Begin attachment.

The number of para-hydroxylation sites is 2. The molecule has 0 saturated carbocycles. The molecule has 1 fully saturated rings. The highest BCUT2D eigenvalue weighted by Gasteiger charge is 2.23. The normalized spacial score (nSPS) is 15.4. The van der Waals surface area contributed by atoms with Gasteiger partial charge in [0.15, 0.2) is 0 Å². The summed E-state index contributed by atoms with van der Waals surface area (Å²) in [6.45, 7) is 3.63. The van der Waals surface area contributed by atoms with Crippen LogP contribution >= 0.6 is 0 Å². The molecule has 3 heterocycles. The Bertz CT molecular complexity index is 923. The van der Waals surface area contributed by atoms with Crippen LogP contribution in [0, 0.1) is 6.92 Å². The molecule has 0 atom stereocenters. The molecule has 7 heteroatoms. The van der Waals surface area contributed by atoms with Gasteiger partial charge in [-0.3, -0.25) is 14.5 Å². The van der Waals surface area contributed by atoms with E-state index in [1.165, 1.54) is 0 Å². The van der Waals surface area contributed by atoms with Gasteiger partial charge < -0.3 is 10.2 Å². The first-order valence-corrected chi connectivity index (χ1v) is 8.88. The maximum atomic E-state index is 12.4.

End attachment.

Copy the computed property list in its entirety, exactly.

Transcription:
The number of para-hydroxylation sites is 2. The molecule has 0 saturated carbocycles. The molecule has 1 fully saturated rings. The highest BCUT2D eigenvalue weighted by Gasteiger charge is 2.23. The normalized spacial score (nSPS) is 15.4. The van der Waals surface area contributed by atoms with Gasteiger partial charge in [0.15, 0.2) is 0 Å². The summed E-state index contributed by atoms with van der Waals surface area (Å²) in [6.45, 7) is 3.63. The van der Waals surface area contributed by atoms with Crippen LogP contribution >= 0.6 is 0 Å². The molecule has 3 heterocycles. The Bertz CT molecular complexity index is 923. The van der Waals surface area contributed by atoms with Crippen LogP contribution in [0, 0.1) is 6.92 Å². The molecule has 0 atom stereocenters. The molecule has 7 heteroatoms. The van der Waals surface area contributed by atoms with Gasteiger partial charge in [-0.3, -0.25) is 14.5 Å². The van der Waals surface area contributed by atoms with E-state index in [1.165, 1.54) is 0 Å². The van der Waals surface area contributed by atoms with Gasteiger partial charge < -0.3 is 10.2 Å². The first-order valence-corrected chi connectivity index (χ1v) is 8.88. The maximum atomic E-state index is 12.4.